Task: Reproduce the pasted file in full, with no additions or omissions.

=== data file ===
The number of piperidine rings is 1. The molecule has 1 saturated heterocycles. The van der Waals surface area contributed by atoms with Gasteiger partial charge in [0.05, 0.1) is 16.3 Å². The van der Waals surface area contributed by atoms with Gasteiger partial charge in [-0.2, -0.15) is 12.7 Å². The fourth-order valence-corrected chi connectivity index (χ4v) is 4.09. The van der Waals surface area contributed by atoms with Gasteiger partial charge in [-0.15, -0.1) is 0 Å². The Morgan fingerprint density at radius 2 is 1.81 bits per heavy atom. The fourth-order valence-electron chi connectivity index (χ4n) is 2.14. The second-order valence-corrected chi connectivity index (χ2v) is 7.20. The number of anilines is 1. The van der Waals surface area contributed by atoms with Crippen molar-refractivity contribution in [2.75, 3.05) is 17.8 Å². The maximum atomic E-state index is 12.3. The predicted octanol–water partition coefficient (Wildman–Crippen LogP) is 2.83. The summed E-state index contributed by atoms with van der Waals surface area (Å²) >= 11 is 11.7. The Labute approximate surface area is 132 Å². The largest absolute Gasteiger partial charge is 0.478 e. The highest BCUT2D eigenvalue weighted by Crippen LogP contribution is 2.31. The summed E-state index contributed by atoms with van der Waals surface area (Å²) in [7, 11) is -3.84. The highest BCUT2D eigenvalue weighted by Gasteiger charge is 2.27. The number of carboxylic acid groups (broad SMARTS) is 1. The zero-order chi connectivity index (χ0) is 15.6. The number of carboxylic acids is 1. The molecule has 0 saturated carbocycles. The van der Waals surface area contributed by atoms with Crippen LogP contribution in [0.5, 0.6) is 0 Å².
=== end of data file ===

The number of piperidine rings is 1. The molecule has 1 saturated heterocycles. The van der Waals surface area contributed by atoms with Gasteiger partial charge in [0.05, 0.1) is 16.3 Å². The van der Waals surface area contributed by atoms with Gasteiger partial charge in [-0.2, -0.15) is 12.7 Å². The fourth-order valence-corrected chi connectivity index (χ4v) is 4.09. The van der Waals surface area contributed by atoms with Gasteiger partial charge in [-0.15, -0.1) is 0 Å². The Morgan fingerprint density at radius 2 is 1.81 bits per heavy atom. The fourth-order valence-electron chi connectivity index (χ4n) is 2.14. The second-order valence-corrected chi connectivity index (χ2v) is 7.20. The number of anilines is 1. The van der Waals surface area contributed by atoms with Crippen molar-refractivity contribution in [2.75, 3.05) is 17.8 Å². The maximum atomic E-state index is 12.3. The predicted octanol–water partition coefficient (Wildman–Crippen LogP) is 2.83. The summed E-state index contributed by atoms with van der Waals surface area (Å²) >= 11 is 11.7. The Labute approximate surface area is 132 Å². The largest absolute Gasteiger partial charge is 0.478 e. The highest BCUT2D eigenvalue weighted by Crippen LogP contribution is 2.31. The summed E-state index contributed by atoms with van der Waals surface area (Å²) in [7, 11) is -3.84. The highest BCUT2D eigenvalue weighted by Gasteiger charge is 2.27. The number of carboxylic acid groups (broad SMARTS) is 1. The zero-order chi connectivity index (χ0) is 15.6. The number of carboxylic acids is 1. The molecule has 0 saturated carbocycles. The van der Waals surface area contributed by atoms with Crippen LogP contribution in [0.5, 0.6) is 0 Å².